4. "Sail Away" / Rabindranath Tagore. Vast. Powerful. Mighty. Endless. These are all words that frequently describe the ocean that covers 71 percent of the world. But in this poem, the ocean is described with different adjectives, ones that personify it to be a gentle friend with a friendly smile and listening ears. Tagore tells of his love for the ocean with admiration for it. Simply a man and his boat and the stories he wishes to share with the water. Tagore's escape from life is in his modest sailboat sailing out in the early morning to the sea as he prepares to vanish into the night. Use the water as a chance to escape. Water has many baptismal effects in literature. It's used to cleanse people, to signify the start of something new or to help people get away. Use the ocean in your own writing to start something new, or to travel the world as Tagore does in his timeless poem.
  5. "Night on the Mountain" / by George Sterling. It's common for poets to marvel at the majesty of mountains. They stand tall with snowy ice-capped peaks or show earthy tones with tall pines scattered along the sides in warmer climates. Regardless, mountains carry immense power and their sight is one to behold. In this poem, George Sterling captures Mother Nature's danger as he writes of a perilous snow storm. Again, we see the author's environment illustrated in the opening lines, "The fog has risen from the sea and crowned / The dark, untrodden summits of the coast, / Where roams a voice, in canyons uttermost, From midnight waters vibrant and profound." Try different ways to capture beautiful mountains that may be by your home or elsewhere around the world. Write about what makes them stand out to you or what their pronounced features against their surroundings says to you.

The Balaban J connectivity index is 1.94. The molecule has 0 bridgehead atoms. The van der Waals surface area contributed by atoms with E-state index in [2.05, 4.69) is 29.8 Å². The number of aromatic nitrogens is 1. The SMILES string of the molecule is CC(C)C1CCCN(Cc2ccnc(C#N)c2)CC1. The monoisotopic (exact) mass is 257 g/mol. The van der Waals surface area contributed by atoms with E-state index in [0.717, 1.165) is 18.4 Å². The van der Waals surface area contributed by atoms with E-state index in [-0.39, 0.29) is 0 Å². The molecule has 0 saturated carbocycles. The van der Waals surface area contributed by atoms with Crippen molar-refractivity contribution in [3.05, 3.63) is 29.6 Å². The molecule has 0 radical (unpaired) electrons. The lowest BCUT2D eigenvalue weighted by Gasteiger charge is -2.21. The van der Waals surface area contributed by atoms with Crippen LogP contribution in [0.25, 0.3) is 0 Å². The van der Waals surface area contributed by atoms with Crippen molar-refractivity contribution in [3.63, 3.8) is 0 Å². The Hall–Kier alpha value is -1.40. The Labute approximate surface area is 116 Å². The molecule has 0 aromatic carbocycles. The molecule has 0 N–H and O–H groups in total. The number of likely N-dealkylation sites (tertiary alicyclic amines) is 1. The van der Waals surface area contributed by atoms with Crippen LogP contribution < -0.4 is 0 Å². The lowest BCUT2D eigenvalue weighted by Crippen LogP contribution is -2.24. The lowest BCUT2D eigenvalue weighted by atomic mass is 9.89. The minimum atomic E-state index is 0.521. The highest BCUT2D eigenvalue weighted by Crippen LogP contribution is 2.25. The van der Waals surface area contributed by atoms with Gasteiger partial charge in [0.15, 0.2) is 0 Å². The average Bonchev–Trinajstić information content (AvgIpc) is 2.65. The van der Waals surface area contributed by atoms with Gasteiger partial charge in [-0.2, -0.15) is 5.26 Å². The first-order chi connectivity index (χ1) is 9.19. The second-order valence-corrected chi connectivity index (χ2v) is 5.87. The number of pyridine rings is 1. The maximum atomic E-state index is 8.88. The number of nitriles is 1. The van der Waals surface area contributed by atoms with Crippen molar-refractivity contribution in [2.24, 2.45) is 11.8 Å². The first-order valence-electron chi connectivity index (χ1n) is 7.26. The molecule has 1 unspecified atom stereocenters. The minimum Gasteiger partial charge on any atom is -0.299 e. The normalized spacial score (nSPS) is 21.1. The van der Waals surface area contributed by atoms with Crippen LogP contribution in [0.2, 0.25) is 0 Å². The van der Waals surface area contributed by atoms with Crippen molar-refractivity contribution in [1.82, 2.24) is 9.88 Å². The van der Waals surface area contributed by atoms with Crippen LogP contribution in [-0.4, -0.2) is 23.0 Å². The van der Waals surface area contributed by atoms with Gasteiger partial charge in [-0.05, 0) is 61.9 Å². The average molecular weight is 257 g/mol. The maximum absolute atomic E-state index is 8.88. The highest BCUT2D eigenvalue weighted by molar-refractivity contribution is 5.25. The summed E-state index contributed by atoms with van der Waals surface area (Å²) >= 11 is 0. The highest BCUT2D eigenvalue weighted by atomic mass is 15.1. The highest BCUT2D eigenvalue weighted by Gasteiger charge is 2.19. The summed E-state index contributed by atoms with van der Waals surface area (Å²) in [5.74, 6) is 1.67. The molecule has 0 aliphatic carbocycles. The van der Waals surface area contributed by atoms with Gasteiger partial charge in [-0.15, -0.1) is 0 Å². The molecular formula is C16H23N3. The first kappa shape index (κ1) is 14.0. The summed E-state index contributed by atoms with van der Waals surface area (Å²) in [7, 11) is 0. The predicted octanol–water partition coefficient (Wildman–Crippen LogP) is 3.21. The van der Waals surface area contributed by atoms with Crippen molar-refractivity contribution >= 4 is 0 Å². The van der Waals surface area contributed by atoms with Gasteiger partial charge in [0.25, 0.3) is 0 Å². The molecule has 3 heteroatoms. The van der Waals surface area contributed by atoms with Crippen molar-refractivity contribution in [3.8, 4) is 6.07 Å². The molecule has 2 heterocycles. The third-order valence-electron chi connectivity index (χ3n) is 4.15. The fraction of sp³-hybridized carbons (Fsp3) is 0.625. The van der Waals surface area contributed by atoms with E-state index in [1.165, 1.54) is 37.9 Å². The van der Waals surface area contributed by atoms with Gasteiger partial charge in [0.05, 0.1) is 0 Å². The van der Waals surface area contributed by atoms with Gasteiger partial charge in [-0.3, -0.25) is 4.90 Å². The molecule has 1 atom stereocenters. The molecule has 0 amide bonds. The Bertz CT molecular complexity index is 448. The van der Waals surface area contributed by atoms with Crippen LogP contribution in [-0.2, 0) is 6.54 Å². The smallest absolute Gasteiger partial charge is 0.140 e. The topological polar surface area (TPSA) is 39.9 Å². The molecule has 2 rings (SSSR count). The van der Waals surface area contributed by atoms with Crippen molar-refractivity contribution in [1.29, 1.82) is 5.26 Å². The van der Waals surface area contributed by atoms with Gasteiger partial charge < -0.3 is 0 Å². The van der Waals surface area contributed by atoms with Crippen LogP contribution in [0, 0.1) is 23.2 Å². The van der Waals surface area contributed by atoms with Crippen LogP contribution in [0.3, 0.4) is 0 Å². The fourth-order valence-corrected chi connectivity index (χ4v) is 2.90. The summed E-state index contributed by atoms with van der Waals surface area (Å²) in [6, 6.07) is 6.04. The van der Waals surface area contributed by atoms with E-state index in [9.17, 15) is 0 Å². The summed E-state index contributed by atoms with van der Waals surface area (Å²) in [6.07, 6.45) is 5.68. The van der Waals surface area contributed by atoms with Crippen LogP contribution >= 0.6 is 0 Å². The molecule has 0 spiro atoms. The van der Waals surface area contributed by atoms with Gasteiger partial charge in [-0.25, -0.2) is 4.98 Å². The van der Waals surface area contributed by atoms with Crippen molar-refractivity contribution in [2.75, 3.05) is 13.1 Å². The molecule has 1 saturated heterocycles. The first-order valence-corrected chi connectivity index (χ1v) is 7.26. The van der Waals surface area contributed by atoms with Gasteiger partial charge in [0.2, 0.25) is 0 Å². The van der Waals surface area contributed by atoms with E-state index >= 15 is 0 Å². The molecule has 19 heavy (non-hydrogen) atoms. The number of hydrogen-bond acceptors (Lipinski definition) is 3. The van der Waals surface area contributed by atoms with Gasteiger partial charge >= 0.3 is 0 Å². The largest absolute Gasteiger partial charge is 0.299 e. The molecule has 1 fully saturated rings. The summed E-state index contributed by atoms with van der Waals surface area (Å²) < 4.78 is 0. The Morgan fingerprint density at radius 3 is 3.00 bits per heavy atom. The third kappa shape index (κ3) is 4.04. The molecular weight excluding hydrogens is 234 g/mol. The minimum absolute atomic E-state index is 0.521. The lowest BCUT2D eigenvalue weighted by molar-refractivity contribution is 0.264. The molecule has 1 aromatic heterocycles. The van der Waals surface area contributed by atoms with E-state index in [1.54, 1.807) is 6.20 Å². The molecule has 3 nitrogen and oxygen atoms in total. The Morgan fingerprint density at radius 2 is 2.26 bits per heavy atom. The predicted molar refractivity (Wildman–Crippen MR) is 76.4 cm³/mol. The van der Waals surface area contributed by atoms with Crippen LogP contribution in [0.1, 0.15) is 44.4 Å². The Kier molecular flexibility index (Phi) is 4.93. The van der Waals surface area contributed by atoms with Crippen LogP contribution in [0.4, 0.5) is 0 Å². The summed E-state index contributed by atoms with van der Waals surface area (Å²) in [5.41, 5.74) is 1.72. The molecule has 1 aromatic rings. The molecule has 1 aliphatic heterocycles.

6. "My Heart Leaps Up" / William Wordsworth. This short poem by William Wordsworth is perhaps one of his most famous. It represents a beautiful relationship between a love for the natural world and for the individual. It contains his well-known line, "The child is the father of the Man." Wordsworth makes these observations and more, beginning with the profound joy his heart has upon observing a rainbow in the sky. Such a simple act of nature gives the author awesome joy that spurs him into a romantic analysis of his affinity for the world in which he lives. The days of the author began with the rainbow, the rest will be bound to its "natural piety." When searching for inspiration, look up to the sky. You'll never know what you may see!
  7. "Peace" / Bessie Rayner Parkes. There is a subtle peace that comes upon observing nature. There's grandeur to observe around every corner in the world. 19th century English poet Bessie Rayner Parkes captures the peace that comes from enveloping oneself in nature. From "the snow that falls so soft and light," to "the waves that ripple to the shore," the peace that comes from being in the arms of Mother Nature is serene and calming. She notes that in this poem and reminds all of us to see the beauty in the everyday, just as the other poets here have done. Parkes shows us that "All natural things both live and move / In natural peace that is their own." Think about how you move in the world and what gives you peace. When you think about nature and the environment, reflect on your place in the world and how to connect with it. Understanding nature and the environment will continue to be an inspiration for the writers of tomorrow, so never forget to use it for inspiration and guidance to express yourself!